Moses then goes away and ends up marrying Zipporah and they have a son and name him Gershom.  They name him that because  Gershom sounds like the Hebrew for "an alien there," because he felt like an alien there in a foreign land.  Once again he seems to be confused about his identity.  Could this theme of confusion be a contributing factor to him not knowing where he gets his worth?

As Moses and God are talking by the burning bush, Moses keeps referring to the Hebrews in the third person (the Hebrew people, the Israelites, etc.).  It's only after he has gone through all of his excuses and God has gotten angry at him, and then he goes back to talk to Jethro that he says, "I want to go back to my people."  Does this mean that Moses didn't really find his identity until he had personally encountered God?  Does it mean he didn't find his true worth in life until he had gotten to the end of himself and found his value in God?

How does this relate to us finding our worth in life?  What impact does this have on our learning to live worthwhile lives?

Friday, January 30, 2009


So Esther....

As I read through the story of this woman and all the circumstances that were involved in her life, I was intrigued by several things:

1 - The process of choosing the new Queen is quite involved.  These young women are placed into a harem of virgins and then given 12 months of "beauty treatments."  Then when they are ready to go into the king for their "tryout."  After that night, if he seems impressed, he can make her the queen.  Otherwise, she is transfered to the second harem, and is now apparently one of his wives. What a fascinating ritual, that certainly keeps the king in charge!

2 - The turning point in the flow of the story seems to come when Esther makes her decision about going to see the king and she calls everyone to 3 days of prayer and fasting.  What must have transpired during those three days?  Did she waver in her decision during that time?  What must she and Mordecai have felt as they were praying?

3 - After those three days, it seems like Esther takes control of making the decisions.  She is now telling Mordecai and the king what to do.  What happened to her during those three days?

4 - Where is God?  There is not one instance of the mention of God anywhere in this book!  Was that on purpose by the author?  What might the author been trying to say by not mentioning God?

5 - There is an amazing amount of irony involved in this story.  The way some of the circumstances "work out" seems to set up and create multiple "ah ha" moments along the way.  Perhaps this is part of the reason there isn't any mention of God in the book?

Sometimes I am amazed at how much natural drama is involved in the naked scriptures!

Wednesday, January 21, 2009

A Deliberate LIfe

This week we are considering the life of Shadrach, Meshach, and Abednego and how they portray a very deliberate life for us.

Some preliminary thoughts and questions:
  • These guys were some of the brightest and best from the land of Judah.  King Neby brought them into the palace in Babylon (along with Daniel and others - they were a part of the first wave of the exile) in order to retrain them.  He wanted to reshape their lives and their identities to make them into the best and the brightest in Babylon.  But right away they take a very deliberate stand against this system of "re-calibration."  They knew they had to maintain their identity as Hebrew men of God.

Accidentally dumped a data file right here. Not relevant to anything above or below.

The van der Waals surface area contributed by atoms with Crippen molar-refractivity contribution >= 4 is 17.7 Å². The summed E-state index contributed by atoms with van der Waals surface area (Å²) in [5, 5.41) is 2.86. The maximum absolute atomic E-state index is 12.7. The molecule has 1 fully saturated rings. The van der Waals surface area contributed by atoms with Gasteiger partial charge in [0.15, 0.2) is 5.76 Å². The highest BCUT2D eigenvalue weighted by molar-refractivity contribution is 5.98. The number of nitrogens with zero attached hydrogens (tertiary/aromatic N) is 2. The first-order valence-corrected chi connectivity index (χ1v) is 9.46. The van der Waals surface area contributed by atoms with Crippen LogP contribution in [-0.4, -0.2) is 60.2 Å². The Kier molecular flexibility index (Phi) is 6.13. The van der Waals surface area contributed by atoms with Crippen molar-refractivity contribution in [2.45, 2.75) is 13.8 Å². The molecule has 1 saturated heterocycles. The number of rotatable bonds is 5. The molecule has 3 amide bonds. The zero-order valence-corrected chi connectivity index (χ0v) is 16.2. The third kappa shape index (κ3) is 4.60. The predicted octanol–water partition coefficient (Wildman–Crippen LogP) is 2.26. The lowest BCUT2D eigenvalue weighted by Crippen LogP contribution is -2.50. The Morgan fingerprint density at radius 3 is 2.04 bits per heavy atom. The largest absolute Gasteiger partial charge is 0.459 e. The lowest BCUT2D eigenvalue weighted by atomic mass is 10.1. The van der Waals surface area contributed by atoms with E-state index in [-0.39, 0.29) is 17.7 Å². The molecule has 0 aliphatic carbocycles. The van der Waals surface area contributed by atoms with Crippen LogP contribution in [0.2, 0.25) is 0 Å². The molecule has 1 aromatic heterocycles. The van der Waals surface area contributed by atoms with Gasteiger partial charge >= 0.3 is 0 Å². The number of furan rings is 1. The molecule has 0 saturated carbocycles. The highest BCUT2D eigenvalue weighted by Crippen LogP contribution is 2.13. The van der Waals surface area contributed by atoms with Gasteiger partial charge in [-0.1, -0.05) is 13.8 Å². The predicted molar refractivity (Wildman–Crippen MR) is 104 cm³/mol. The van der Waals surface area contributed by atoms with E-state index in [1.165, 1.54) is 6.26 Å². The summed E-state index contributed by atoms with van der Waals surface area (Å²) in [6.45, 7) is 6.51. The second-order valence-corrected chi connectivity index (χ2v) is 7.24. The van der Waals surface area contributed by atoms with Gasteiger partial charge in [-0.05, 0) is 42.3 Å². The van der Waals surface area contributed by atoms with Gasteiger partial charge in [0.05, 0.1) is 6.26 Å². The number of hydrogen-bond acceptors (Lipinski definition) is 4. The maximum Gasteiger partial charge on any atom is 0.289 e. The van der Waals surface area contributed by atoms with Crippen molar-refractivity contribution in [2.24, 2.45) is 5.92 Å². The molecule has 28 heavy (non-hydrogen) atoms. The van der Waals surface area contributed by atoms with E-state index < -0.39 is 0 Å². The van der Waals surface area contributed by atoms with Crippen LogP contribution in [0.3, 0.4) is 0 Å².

• Does this mean that they were able to be so deliberate in their actions later because they maintained this identity?
  • 3:6 - They obviously knew the consequences ahead of time for their actions if they didn't bow down to the statue.  Later in 3:15 King Neby once again makes the consequences very clear, and even challenges their god in the process.  In other words, it was clear they were headed for the furnace if they didn't comply.
  • What does this say to us about the way we live our lives?  Do we recognize that sometimes in order to be obedient, or do what is right, we will know we are walking right into the furnace?
  • 3:16-18 - I am fascinated by their very deliberate response to Neby.  They don't argue with him or get into some kind of power struggle.  They say they don't even need to defend themselves, that God will be their rescuer, so they obviously believe in His power and ability to do that.  But even beyond that, they acknowledge that even if he doesn't rescue them, they will not bow down and worship!  They are so determined in their faith in Him, and perhaps they are so secure in their identity in Him, that they are completely willing to face the flames no matter what the outcome may be.
  • This raises to me many questions about the source of this very deliberate strength and response.  What was the source of their great strength and determination?  What caused them to be so deliberate and so bold in their response to King Neby, clearly knowing the consequences of their actions?
  • 3:20-25 - Within these few verses the text references 4 different times the point about them being bound or unbound.  Their being bound prior to being thrown into the furnace, and then being unbound once they were in the furnace, seems to be quite significant.
  • What is the point of the mentioning of this fact?  What conclusions might we draw simply from thinking about them being bound and then unbound?  And how does that relate back to our idea of deliberate?
  • 3:25 - The fact that King Neby saw a fourth man in the fire with them, and that he looked like "a son of the gods," seems pretty important here too.
  • Was this Jesus himself who came and walked through the fire with them?  What it a heavenly being of some kind who was sent by God?  Is it so obvious that this is God being present with them in the crucible of fire, or is there a deeper level of meaning we can take from this?
Well, those are some of my initial thoughts on Rach, Shach, and Benny as the Veggie Tales so eloquently put it.  I am very open to your thoughts, comments and explorations too!

Deliberately Posting,